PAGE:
Indian home loans float only in one direction—up. Successive Reserve Bank of India (RBI) governors have tried to use a mix of benchmarks, moral-suation and nudges to get the banks to be fair to a set of borrowers who now account for a large part of the banks’ loan books, but loan rates have remained sticky at higher levels. As borrowers, we know the pain of having a loan that gets very quickly revised upwards when the policy rate rises, but stays high when the policy rates fall. Banks have managed to manage all benchmarks tried out every few years by RBI. The BPLR, base rate and the MCLR are the various benchmarks (read about these here) tried out over the past. Each time a new benchmark was introduced, RBI expected banks to pass on the rate cuts, but each time it failed.
When a consumer goods firm says that it is finding five-rupee biscuit packs difficult to sell, you know the slowdown is not limited to white collar jobs and to people like us, but is biting down hard across the board. The signs of slowdown are everywhere—in the sudden job losses reported across the country, in the tiny increments that keep the income barely above inflation, in the stories that friends and family tell of small businesses struggling to stay alive, of poor sales off-take, of downgrading of stuff from premium to pure utility and then postponing purchases.
One way to understand this pain is to see it in the context of a larger change in the political narrative that wants to clean up the country—Swachh Bharat is not just about a physical clean-up but towards a cleaner way to do business and freedom from corruption. You can read more about this here.
Almost to the day, it was 10 years ago that Nandan Nilekani outlined how he would solve a problem in the retail finance space. I was consulting with the ministry of finance for a year and was assisting the Swarup committee. We were trying to solve the problem of mis-selling, consumer protection and financial literacy. On the committee’s invitation, Nilekani had come across to the chairman’s office in Vasant Kunj, New Delhi. He instantly picked a white board marker and drew a screen on the board. This was the one screen that would reflect a person’s entire financial life—all the products, taxes, savings, loans—everything was in tiny boxes in that screen. A one-screen image would give the investor a much better handle of various products and what they are doing for his financial life. But at that time, the fragmented regulatory system, lack of adequate machine-readable disclosure and the inability of entities like financial planners and wealth managers to access this information, made that screen look like science fiction. Ten years later, that idea is almost ready to roll out. But the idea has got deeper and wider, and is attempting to solve a much bigger problem.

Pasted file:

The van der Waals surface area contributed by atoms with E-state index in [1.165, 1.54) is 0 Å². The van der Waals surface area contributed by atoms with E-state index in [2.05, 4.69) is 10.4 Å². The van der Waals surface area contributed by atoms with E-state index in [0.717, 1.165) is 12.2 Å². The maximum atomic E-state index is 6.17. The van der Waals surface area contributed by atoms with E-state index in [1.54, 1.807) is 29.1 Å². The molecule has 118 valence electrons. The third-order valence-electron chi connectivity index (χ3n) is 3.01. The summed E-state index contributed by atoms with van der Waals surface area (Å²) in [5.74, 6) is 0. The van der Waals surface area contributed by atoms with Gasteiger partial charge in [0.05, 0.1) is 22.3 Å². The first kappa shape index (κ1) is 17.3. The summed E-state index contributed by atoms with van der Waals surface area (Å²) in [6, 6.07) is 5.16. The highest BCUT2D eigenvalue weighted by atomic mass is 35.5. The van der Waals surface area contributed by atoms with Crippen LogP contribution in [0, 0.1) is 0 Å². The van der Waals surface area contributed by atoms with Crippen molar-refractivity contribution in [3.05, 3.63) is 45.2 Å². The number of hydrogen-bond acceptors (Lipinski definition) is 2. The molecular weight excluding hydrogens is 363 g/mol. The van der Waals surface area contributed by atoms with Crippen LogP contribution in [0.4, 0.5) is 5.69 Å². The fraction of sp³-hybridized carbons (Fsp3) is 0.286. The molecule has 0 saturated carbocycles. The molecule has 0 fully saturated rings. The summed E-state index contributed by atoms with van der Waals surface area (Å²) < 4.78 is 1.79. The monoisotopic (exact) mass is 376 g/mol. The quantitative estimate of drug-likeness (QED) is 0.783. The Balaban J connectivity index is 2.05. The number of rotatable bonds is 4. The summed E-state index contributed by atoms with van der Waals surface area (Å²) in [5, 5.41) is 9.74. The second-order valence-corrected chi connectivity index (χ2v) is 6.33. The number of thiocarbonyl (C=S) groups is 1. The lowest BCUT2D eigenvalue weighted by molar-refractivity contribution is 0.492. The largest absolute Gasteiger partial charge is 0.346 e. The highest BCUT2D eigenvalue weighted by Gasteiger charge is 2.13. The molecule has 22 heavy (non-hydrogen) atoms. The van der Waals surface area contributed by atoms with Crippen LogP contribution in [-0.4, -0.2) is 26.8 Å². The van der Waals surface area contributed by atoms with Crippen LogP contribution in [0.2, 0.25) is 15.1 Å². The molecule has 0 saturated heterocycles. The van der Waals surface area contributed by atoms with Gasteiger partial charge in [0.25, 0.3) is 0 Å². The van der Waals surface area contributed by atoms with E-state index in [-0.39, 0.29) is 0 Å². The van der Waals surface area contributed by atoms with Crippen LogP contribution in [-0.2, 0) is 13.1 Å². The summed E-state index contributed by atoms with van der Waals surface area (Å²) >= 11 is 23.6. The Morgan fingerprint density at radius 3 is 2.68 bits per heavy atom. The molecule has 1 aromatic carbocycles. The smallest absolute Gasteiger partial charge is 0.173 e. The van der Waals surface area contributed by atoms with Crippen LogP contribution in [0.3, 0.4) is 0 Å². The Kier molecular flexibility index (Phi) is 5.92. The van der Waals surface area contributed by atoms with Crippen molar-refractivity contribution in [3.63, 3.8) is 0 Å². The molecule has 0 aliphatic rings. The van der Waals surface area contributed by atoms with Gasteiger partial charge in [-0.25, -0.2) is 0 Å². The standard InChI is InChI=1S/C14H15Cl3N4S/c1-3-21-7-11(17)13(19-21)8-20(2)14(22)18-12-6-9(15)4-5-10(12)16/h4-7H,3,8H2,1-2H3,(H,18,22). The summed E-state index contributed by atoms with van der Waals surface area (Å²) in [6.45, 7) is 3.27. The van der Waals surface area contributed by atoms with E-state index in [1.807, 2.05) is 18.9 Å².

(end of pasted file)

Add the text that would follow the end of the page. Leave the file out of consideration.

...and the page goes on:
The problem is of data ownership and its use. India is a poor country whose citizens are data rich and, therefore, the western solutions of a data protection framework are necessary, but insufficient. This data is better used for individual empowerment, based on consent and secure movement of data. India is the first country in the world to attempt putting in place a system to make data into something that will empower individuals rather than just stop at protection. Suppose I want my financial planning firm to build me a plan today. I will have to email all my bank statements, my insurance policy details, my mutual funds, my real estate holdings, my small savings deposits, all my loan details, my tax statements. Most of these are not in a machine-readable format—these will be PDFs or excel sheets with frozen cells making it useless for analytics. Not only is the information clunky, it is also excessive and perpetual—I cannot scrub off the data once mailed to my planner if I fall out with him.